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Last Updated: 5/4/2011 3:58:20 PM
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Using the Bash Shell

By Erik Rodriguez

This article provides a simple overview of the basic commands executed by a bash shell. This document is aimed towards beginners.

Using the Bash Shell

If you don't know what a shell is, click here. Using a shell for the first time can be difficult; especially to native Windows users. The best way to become comfortable with a shell is by practice. Initially, I hated using a shell. I thought the idea of typing in commands was monotonous. Now I live by the shell! Below you will find several examples of how to navigate through Linux using the bash shell.

Changing Directories

Changing directories is a rather simple process; most people remember it from the days of DOS. Using the cd command, you can navigate through the entire directory tree. Extended commands permit users to skip multiple files directories. Notice the output below:

[weaponx@roswell weaponx]$ ls
[weaponx@roswell weaponx]$ cd /
[weaponx@roswell /]$ ls
bin  boot  dev  etc  export  home  initrd  lib  misc  mnt  opt  proc  root  sbin  tmp  usr  var
[weaponx@roswell /]$

Notice that cd followed by / takes us to the main directory. We can get back to our home directory buy using the cd command followed by the full path.

[weaponx@roswell /]$ ls
bin  boot  dev  etc  export  home  initrd  lib  misc  mnt  opt  proc  root  sbin  tmp  usr  var
[weaponx@roswell /]$ cd /home/weaponx/
[weaponx@roswell weaponx]$ ls
[weaponx@roswell weaponx]$ 

Create, Delete, and Move

Initially, you will want to create, copy paste, and delete files. Upon logging in, your shell will start in the /home directory. Below I am logged in as the user weaponx. You can always check what directory you are currently working in by using the pwd command. Short for Print Working Directory. Do not get this command confused with the passwd, the command for changing your password.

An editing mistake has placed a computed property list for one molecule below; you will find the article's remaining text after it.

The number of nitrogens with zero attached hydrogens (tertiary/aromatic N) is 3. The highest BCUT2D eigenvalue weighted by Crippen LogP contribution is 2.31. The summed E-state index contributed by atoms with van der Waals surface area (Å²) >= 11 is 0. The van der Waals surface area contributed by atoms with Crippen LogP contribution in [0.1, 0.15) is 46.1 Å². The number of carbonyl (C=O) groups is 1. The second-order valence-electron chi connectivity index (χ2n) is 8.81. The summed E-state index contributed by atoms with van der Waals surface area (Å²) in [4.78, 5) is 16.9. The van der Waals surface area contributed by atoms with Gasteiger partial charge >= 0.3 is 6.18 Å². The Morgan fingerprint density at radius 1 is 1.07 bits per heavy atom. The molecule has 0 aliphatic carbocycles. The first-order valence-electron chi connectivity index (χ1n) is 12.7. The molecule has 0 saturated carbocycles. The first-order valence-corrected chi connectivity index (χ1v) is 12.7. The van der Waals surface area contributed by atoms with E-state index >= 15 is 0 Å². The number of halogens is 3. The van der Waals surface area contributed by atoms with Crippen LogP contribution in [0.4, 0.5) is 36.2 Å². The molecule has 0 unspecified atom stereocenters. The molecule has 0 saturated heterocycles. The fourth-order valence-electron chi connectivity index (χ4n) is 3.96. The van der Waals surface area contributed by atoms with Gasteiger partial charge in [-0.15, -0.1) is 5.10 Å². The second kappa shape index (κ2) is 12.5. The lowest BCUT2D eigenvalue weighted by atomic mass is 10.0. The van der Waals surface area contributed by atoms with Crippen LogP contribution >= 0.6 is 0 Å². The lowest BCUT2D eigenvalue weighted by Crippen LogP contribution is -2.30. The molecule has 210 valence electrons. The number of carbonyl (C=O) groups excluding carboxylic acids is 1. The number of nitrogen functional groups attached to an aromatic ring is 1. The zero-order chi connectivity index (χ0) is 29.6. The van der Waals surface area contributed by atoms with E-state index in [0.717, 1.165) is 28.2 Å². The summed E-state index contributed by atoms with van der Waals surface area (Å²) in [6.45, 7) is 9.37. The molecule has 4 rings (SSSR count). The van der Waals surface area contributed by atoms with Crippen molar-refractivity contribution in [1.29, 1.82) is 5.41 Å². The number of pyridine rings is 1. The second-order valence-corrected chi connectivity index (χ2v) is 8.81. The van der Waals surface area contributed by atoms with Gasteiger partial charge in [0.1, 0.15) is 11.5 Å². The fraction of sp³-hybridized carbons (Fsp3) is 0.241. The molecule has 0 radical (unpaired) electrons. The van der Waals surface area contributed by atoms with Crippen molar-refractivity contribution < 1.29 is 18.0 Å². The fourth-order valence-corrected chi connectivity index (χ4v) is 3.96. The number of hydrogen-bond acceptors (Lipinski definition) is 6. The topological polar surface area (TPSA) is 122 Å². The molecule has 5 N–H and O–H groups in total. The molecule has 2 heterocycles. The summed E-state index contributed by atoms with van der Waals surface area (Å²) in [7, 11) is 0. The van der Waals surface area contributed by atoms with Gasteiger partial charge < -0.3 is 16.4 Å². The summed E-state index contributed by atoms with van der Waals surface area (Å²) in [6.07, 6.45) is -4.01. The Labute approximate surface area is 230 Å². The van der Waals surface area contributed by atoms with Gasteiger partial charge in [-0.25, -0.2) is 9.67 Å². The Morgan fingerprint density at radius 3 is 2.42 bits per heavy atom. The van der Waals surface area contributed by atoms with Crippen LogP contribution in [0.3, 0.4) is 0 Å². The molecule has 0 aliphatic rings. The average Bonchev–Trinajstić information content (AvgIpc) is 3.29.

[weaponx@roswell weaponx]$ pwd
[weaponx@roswell weaponx]$

Using the ls command, the only file in the home directory is the overflow.c file.

[weaponx@roswell weaponx]$ ls
[weaponx@roswell weaponx]$

Red Hat and other distros of Linux will color code the output to help users distinguish between files, folders, and zip files. This is very handy when you have a directory full of files and other folders. Moving on, let's say that we want to created a .txt file named hello. Using the touch command this is very simple.

[weaponx@roswell weaponx]$ touch hello.txt
[weaponx@roswell weaponx]$ ls
hello.txt  overflow.c
[weaponx@roswell weaponx]$ 

As you can see the file was created. That might even be faster than doing a right-mouse click and selecting new text document. Although the file has been created, it blank. To edit the file, you must use an editor such as vim. Now, let's say we don't want that file anymore and we want to delete it. This can be done using the rm command.

[weaponx@roswell weaponx]$ rm hello.txt
[weaponx@roswell weaponx]$ ls
[weaponx@roswell weaponx]$ 

Easy enough right? However, there is no "un-delete" or "restore" command in Linux. Be careful what you delete! NOTE: NEVER EXECUTE THIS COMMAND, rm -rf / Doing so will delete the entire filesystem without asking any questions! Don't be tricked by advanced users trying to play a trick on you... Now let's re-create the file (for practice) and create another folder named files. After that, we'll move the hello.txt file into the files folder. Use the mkdir to create directories, and the mv command to move files.

[weaponx@roswell weaponx]$ touch hello.txt
[weaponx@roswell weaponx]$ mkdir files
[weaponx@roswell weaponx]$ ls
files  hello.txt  overflow.c
[weaponx@roswell weaponx]$ mv hello.txt files
[weaponx@roswell weaponx]$ ls
files  overflow.c
[weaponx@roswell weaponx]$ cd files
[weaponx@roswell files]$ ls
[weaponx@roswell files]$ 

Let look closely at the usage of the mv command. mv is followed by the file name, then the destination directory. More specifically, like this:
mv filename destination
[weaponx@roswell weaponx]$ mv hello.txt files

Linking Files

There will be times when you will want to create "links" without moving files. This works like creating a shortcut to your desktop. You can do this using the ln command. See the output below:

[weaponx@roswell files]$ ln hello.txt /home/weaponx/
[weaponx@roswell files]$ ls
[weaponx@roswell files]$ cd ..
[weaponx@roswell weaponx]$ ls
files  hello.txt  overflow.c
[weaponx@roswell weaponx]$

Walking through it again, the usage is rather simple. ln is followed by the file name, then the destination. More specifically, like this:

ln filename destination
[weaponx@roswell files]$ ln hello.txt /home/weaponx/

The result is simple, it creates a link to the hello.txt files located in the files directory. However, when using the rm command, only the link will be removed. The original file will still reside in the "files" directory.

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